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The rise of post-termination restrictions in the Middle East
29/04/2021
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The Middle East
Authors
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Rebecca Ford
Rebecca Ford is a partner at Clyde & Co

 

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Sarit Thomas
Sarit Thomas is a professional support lawyer at Clyde & Co

Although the concept of post-termination restrictions is not new in the Middle East, the popularity of restrictions and a willingness on the part of employers to enforce them appears to be on the rise. The increase in employers looking to include post-termination restrictions in employment contracts can be explained in part by a softening in the approach by some Gulf Cooperation Council (GCC) authorities to the sponsorship arrangements for employees.

For example, in the Kingdom of Saudi Arabia, new reforms which came into effect on 14 March 2021 mean that the previous requirement for an employee to obtain an employer’s approval to transfer to a new employer within the kingdom no longer applies. In addition, the Implementing Regulations to the Labour Law have recently been amended, such that non-Saudi national employees may transfer employer without the approval of their current employer, (unless restricted by any Saudisation requirements), either on completion of their fixed term of employment or where they have been in the kingdom for at least 12 months and have served a minimum of 90 days’ notice.

Changes are also taking place in Qatar. Historically, employers have relied upon the ability to withhold a letter of no objection to the transfer of employment to a third party, as a practical way of controlling an employee's activities post-termination. However, a recent amendment to the Qatar State Immigration Law omits the requirement for a no-objection certificate (NOC). The implementation of this amendment is still under process and so in most instances, some form of approval is still required. Currently, a transfer request in the state can be uploaded with no NOC, but the Ministry of Administrative Development Labour and Social Affairs will hear objections from employers. The ministry has indicated that it will support an objection where a legally compliant written restrictive covenant is in place.

While there have been no recent changes in the UAE’s employment or immigration laws, there has been an increase in interest in post-termination restrictions in contracts, as well as their enforcement. This may be due to the fact that many companies implemented redundancy programmes during the pandemic and many expatriates are likely to have left the country. As businesses now strive to return to normal, demand for locally based staff with UAE-specific knowledge and skills may encourage more movement in the market, including team moves, against which employers now wish to protect themselves.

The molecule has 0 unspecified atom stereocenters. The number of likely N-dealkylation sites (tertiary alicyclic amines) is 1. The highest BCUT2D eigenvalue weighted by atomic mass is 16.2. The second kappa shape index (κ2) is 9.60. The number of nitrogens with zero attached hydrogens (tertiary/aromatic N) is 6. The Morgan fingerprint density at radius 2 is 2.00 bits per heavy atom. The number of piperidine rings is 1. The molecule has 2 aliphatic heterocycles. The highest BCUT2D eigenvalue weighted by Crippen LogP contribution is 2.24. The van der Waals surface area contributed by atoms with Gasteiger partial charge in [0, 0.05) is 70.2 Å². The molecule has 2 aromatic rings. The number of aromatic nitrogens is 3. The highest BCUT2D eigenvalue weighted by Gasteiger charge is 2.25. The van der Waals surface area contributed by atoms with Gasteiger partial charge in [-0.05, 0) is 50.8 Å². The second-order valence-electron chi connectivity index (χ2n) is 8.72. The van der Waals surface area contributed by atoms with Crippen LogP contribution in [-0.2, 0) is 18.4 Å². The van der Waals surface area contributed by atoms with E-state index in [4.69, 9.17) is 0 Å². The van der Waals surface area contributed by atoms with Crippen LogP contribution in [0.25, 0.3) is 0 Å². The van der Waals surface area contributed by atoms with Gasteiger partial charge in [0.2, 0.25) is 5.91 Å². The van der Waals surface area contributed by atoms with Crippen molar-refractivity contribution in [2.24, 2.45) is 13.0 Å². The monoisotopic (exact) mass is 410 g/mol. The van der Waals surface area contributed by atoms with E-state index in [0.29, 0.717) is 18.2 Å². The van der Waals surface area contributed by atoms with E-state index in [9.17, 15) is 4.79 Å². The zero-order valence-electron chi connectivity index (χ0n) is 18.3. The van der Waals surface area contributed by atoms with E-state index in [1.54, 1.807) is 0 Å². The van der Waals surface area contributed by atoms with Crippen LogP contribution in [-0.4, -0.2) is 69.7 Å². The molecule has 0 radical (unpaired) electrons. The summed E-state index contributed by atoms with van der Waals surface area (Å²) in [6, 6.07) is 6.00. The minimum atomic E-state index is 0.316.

...even in the absence of injunctive relief, it is possible to use other mechanisms to effect a similar restriction as an injunction order

Whilst each GCC jurisdiction has its own labour laws and limitations regarding post-termination restrictions, the approach is broadly similar. It is expected that the requirement for a post-termination restriction (and in particular, a non-compete restriction) arises because of an employee’s access to confidential information and key clients. Restrictions should go no further than is necessary to protect the legitimate business needs of the employer. In the UAE, federal labour law specifically identifies three areas that should be addressed in a valid non-compete, namely, the duration of the restricted period, the geographical scope, and the nature of the work being restricted. Even where these three factors are not expressly listed in the law of other GCC jurisdictions, they are likely to be a consideration in the event of a dispute.

However, enforcement of the restrictions can be a challenge for an aggrieved former employer. Other than in the two financial free zones in the UAE – the Dubai International Financial Centre and Abu Dhabi Global Markets – injunctive relief is not an available option. For those employers and employees within the UAE financial free zones, injunctive relief is available and departing employees and their new employers should undertake a thorough assessment of the restrictive covenant terms.

Nevertheless, even in the absence of injunctive relief, it is possible to use other mechanisms to effect a similar restriction as an injunction order, where an employment contract contains a well-drafted non-compete restriction. For example, for employers falling under the jurisdiction of the UAE’s Ministry of Human Resources & Emiratisation, the ministry will decline to issue work approval, or withdraw it, where the Labour Court has upheld the terms of a non-compete restriction. In addition, as noted above, in Qatar the existence of a well-drafted non-compete restriction may mean the ministry supports an employer’s objection of a transfer of employment.

Given the compelling reasons for companies including post-termination restrictions in their employment contracts, it seems likely that this trend will become the norm and we will see more court cases in the Middle East looking at the enforceability of these terms.